Mother-Care Centres: a viable alternative for Middle East jobs


by Professor Chandima Gomes

Universiti Putra Malaysia

No matter what race, religion or social class you belong to, the news of Rizana’s beheading may definitely have brought tears to your eyes. Even in Malaysia, many of my students who read my Facebook said that the news has sent tremors in their spinal cords. We voice at full volume that our mothers and sisters should not be exported to Middle East for cheap labour. However, we need to address the root causes of our ladies going there, irrespective of the constant flow of news regarding ill treatment to housemaids, including torture, rape and even death at the hands of Arabic house lords.

It is an irony that while a maid in a Colombo middle class society is offered Rs. 15,000 to 20,000 + food and accommodation, these days, many of the poor class opt to go to the Middle East for a mere USD 150-200. Recent sociological surveys reveal that the social stigma of being a maid in local society prompts these people to seek foreign jobs, irrespective of the risk of being ill-treated and even tortured. It is almost impossible to change these societal norms overnight. Hence, we should look for alternative and productive ways of catering to all ends without hurting the dignity of any party.

At present, in the bulk of urban society, both husband and wife are employed. While immensely contributing to the productivity of the country, such practices inevitably gives rise to a few family glitches as well. One of the burning issues encountered by today’s working parents is the leaving of pre-school kids at home and picking- up (and then caring). School kids cannot survive by their own. This issue has become a family dilemma among many parents. Sometimes this problem leads to unhappy family life, conflicts with relatives and even divorce in extreme cases. There are numerous young mothers and fathers who have developed diabetes, high blood pressure and migraine due to the psychological stress caused by this problem.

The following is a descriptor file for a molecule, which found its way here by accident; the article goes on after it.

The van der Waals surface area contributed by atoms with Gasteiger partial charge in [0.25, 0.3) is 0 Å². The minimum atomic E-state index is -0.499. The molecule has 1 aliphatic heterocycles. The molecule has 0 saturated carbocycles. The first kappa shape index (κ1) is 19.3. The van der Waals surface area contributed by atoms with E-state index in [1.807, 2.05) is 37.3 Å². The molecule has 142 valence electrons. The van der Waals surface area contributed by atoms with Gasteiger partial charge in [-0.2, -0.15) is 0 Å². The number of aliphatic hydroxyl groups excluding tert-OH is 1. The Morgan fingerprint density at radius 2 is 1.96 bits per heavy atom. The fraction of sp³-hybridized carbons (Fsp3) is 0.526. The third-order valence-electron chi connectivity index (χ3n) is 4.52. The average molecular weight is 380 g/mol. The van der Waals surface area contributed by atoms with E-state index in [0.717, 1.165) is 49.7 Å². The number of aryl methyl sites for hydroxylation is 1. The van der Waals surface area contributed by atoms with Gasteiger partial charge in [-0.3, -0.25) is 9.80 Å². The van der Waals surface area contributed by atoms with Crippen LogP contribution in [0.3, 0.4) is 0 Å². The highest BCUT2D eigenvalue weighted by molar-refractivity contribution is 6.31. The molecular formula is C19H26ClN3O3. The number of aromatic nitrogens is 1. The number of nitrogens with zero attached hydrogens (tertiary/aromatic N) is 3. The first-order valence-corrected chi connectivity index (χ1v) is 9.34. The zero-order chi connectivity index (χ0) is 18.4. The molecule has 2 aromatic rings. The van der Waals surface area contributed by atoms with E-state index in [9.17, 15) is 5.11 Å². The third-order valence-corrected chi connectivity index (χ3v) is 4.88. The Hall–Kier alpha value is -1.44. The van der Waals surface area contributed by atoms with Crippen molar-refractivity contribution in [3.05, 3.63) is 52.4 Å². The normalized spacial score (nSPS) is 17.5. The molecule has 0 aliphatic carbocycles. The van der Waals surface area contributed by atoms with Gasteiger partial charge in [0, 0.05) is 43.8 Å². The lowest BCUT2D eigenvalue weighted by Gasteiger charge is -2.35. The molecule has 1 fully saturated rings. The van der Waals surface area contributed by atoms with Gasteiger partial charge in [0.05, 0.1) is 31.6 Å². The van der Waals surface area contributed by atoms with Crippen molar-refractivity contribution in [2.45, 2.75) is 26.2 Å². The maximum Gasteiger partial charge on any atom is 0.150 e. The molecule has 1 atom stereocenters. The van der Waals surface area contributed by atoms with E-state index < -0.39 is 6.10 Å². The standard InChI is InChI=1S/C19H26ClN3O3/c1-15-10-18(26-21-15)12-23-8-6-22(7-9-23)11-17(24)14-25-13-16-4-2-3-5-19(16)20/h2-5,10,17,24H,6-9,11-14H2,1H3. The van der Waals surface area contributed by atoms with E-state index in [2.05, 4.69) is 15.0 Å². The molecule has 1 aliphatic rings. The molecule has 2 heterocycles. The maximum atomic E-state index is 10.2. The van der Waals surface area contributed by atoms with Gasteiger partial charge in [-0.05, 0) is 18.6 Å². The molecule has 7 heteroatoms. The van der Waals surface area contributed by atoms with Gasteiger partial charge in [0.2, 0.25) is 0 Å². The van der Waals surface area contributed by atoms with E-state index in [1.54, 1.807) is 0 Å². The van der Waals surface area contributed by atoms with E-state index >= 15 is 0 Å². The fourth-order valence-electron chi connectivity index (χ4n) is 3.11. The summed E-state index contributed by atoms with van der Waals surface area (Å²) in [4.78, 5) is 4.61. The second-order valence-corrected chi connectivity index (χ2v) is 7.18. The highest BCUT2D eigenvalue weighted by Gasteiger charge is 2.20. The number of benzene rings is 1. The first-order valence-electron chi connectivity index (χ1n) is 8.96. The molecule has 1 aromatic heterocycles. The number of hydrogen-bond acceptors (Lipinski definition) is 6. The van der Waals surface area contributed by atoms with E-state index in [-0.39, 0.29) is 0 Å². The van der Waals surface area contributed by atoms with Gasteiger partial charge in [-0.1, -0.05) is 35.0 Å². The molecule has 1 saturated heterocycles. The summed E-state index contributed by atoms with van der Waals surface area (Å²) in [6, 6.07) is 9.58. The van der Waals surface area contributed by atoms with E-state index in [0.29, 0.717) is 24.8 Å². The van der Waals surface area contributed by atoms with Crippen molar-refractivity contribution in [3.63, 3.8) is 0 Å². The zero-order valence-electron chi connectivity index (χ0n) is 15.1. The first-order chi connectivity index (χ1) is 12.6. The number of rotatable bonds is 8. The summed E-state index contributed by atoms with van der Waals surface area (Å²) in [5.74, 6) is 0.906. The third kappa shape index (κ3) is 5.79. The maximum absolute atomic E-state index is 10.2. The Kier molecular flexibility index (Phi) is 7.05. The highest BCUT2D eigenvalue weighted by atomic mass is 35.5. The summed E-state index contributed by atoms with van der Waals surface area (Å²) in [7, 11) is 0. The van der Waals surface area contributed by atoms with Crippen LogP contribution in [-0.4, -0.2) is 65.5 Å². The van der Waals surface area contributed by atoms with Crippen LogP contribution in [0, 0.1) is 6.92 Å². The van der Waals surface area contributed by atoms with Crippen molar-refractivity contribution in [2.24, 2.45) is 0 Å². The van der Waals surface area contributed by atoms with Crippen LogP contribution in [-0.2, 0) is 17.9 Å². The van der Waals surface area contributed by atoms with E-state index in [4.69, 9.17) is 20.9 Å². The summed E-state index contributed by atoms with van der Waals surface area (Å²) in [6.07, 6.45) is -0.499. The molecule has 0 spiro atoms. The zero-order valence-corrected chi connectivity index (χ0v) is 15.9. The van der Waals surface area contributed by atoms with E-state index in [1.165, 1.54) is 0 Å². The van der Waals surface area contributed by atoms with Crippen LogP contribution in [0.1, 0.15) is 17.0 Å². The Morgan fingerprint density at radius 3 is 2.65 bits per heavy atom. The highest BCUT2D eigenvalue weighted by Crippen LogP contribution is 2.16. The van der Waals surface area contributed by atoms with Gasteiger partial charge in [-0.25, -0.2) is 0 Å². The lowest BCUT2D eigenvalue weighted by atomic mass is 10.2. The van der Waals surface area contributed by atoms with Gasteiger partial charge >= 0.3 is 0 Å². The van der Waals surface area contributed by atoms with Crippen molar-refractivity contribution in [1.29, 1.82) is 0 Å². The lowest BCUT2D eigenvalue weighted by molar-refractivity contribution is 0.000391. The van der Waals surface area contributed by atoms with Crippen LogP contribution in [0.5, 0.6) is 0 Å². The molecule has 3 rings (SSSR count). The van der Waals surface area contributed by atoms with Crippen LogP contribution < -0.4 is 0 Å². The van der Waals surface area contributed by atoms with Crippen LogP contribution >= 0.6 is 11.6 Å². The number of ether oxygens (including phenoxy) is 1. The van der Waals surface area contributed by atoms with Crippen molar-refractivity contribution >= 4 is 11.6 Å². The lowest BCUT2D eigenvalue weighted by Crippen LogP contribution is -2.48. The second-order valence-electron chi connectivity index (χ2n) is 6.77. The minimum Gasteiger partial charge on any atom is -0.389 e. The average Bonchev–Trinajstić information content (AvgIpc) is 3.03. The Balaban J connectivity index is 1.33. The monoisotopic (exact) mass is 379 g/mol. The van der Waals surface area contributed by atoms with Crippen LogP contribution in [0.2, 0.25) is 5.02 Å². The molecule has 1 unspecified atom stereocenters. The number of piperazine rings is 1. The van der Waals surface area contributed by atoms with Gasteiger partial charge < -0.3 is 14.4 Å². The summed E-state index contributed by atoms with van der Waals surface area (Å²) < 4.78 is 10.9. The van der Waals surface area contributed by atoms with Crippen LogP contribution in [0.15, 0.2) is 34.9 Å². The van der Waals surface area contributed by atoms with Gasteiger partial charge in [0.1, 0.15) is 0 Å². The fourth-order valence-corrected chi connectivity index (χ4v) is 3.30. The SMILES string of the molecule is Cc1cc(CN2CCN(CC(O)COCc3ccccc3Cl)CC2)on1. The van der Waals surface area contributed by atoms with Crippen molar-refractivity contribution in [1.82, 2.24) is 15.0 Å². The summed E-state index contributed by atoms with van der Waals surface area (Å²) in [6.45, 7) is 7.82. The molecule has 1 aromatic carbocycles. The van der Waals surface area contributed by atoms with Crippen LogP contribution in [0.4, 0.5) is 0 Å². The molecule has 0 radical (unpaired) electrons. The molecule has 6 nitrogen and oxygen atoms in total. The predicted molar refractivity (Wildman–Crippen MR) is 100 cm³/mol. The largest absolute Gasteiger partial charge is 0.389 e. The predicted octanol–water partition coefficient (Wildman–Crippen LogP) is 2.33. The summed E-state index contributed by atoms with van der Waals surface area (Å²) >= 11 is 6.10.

Every parent would like to see their kids in good hands when they cannot personally attend to them. Now, imagine an air-conditioned building with one large hall, two bedrooms, washroom and a kitchen. May be a small garden as well. Five trained care-mothers well trained in handling kids. Say that there are 25 kids so that each block of five kids is taken care of by one care-mother. Let’s call it a Mother-Care Centre. Would you like your kid to be one of them while you are at work? Ok, let’s have all-time Internet at the building with few web cams, so that you can check how your kid is getting on with the environment, when you have time to switch on your skype. There will be at least 50,000 parents in Sri Lanka who would like to pay Rs. 10,000 to Rs. 15,000 to acquire this service. If the fee is to be lowered, then we can replace AC by fans. One can very easily estimate the number of such centres required for the country by analysing the statistics of employed parent. The figure may reach over 10,000 which makes the number of care-mothers over 50,000.

Let’s recruit women who seek Middle East jobs due to poverty as care-mothers. Give them a pre-work training of one month in child care and let them work as care-mothers. Let’s pay them Rs. 20,000 per month. Good title and good job. Once they start working, let’s give them continuous professional training during their free time; English Language, child care, first aid, basic IT skills, little bit of global geography, international customs and greetings in foreign languages. Within one year we will have over 50,000 ladies who will be suitable for good care-taker jobs in Europe, USA, Canada, Australia, Singapore etc. Of course, if Middle East wants these skilled professionals, they have to pay the price: may be USD 1500 + good accommodation + free and abiding to their laws. As they leave for foreign jobs we can recruit more people and train.

Such ventures will be greatly be benefitted from government intervention. However, such can be launched as profitable private business ventures as well, even without having any support from the government. Thus, take this as an open invitation to the business community in Sri Lanka. Let’s earn money while giving some dividends to the nation as well.

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